Bring Your Own Data or Bring Your Own Device?
At Intel, 19,000 of 100,000 total employees participate in the company’s BYOD (bring your own [mobile] device) program. The results? The CIO estimated a net gain in productivity of about $150 million a year, based on 57 extra minutes per day at per BYOD employee. And the key, the company insists, is trusting its users to do the right thing regardless of their choice of tool — smartphone, iPad, tablet, laptop, etc. – though it does have policies in place to safeguard that trust.
Other companies are turning the other cheek, staying with the more traditional “we own the phone” model, saying line itemization shows that when the employee owns a device subsidized by a “bill the company” arrangement, costs quickly soar. The larger the company, the more widespread the abuses: signing up for maximum data plans and/or buying extra minutes per cycle due to personal usage (Netflix – ouch!), incorporating the more expensive family plans, and upgrading phones and packages. Removing company controls… removes company control. Even under a stipend agreement, employees demonstratively overbuy, maximizing the stipend allowance for unused data transmission or storage.
So who should own a key employee’s smart phone, tablet, etc.? I have mixed feelings myself. I have a company issued smartphone on which I’m allowed to add personal apps purchases, synch it to my Facebook address list, etc. I’ve compartmentalized my world by ring tone to appropriately answer a call for business or pleasure. For all practical purposes, it’s my phone. But… when I dropped it and the back glass panel broke, I was reminded that “Bring Your Own Data” doesn’t mean “and then it’s your device.” I could not, for example, authorize the free warrantee replacement.
The company phone had to be password authenticated by the IT department … which meant the breakage would be duly noted, which meant paperwork, even though I’d been willing to pay for it and take care of the repair on my own time. That caused me to wonder, for the first time, if that phone had been stolen instead of broken, who would have the legal right to decide if or when to wipe the critical personal data also stored on that phone?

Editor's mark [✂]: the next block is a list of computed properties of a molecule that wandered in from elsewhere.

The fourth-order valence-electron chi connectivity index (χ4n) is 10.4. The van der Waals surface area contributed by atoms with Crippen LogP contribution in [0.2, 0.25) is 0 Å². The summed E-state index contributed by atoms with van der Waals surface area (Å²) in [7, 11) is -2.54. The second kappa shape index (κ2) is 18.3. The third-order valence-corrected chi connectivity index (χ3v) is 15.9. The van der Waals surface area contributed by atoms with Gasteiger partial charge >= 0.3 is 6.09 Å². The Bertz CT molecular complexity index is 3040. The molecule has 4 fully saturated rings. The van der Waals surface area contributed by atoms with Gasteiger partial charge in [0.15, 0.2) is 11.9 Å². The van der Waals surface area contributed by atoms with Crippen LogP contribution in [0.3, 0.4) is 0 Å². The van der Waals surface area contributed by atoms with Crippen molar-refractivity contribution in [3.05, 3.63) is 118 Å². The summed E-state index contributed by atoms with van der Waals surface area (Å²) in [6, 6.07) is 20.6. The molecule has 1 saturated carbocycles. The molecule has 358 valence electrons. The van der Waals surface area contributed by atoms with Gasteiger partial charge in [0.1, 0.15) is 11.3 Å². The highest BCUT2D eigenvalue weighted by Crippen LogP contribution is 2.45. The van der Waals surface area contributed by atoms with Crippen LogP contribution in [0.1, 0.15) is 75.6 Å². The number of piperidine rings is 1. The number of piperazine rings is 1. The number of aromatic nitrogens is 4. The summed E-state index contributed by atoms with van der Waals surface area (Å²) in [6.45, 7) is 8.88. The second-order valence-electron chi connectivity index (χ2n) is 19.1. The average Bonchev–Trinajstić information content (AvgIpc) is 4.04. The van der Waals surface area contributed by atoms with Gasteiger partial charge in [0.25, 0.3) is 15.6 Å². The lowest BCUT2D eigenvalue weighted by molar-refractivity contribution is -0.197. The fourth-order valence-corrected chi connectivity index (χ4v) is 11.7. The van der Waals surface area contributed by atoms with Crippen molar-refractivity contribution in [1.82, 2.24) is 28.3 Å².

There are choices and more choices every day: traditional MDM, Mobile Risk Management (MRM), Mobile App Management (MAM), containerization, virtualization, enterprise solutions and app writing — which means it’s a good time to call in your telecommunications expert and make a plan. Also, involve your H.R. team (as well as IT team) in creating a policy for employees to secure your data that addresses (1) who provides the phone and for what uses, and (2) these issues, regardless of ownership:
Backup. Your IT department may have one view, your HR department another. User sensitivity to having a phone “wiped” of all data is lessened if the information is backed up to a secure third-party server by user password. Knowing I had cloud backup coverage, for example, lessened my worries of being able to retrieve personal data, or of internal company monitoring of personal passwords, etc., should the company and I ever part ways, and allowed the telephone repair company to transfer the data seamlessly to the new phone. At most, as an employee or as a manager, I would not expect to lose more than one day’s communication history.
Reimbursements or plan usage models. You can set up different company liabilities based on differing job titles, but you’ll hit less challenge if you set the same reimbursements (say, a montly stipend) per employment class (i.e., customer service technicians or field reps may have the highest expected business use, managers may have the next platform, etc.). Don’t do it on a person-by-person basis; stick to job-by-job.
Technical support. Spell out who is going to provide what coverage 24/7, so that somebody’s kid who is “good with a phone” isn’t jerry-rigging a solution when the phone goes dead over the weekend. If the device belongs to the user, how long is an acceptable out-of-service period for company purposes if the user is in the reimbursement program, but their unit is out of service?
Regardless who pays the bill, there are benefits to formalizing a “bring your own data” or “bring your own device” program. I would again suggest checking with your telecommunications expert for more examples of successful implementations, and for assistance in drafting your best solution. There is always a cost of entry to any new program, but those softer ROIs, like employee engagement and satisfaction, most definitely bend cost curves down and productivity up.
Thanks for checking in with me today, and click back next week, when we’ll discuss the flip side of work/life blends: Can you force your employees to get flu shots? Stop smoking?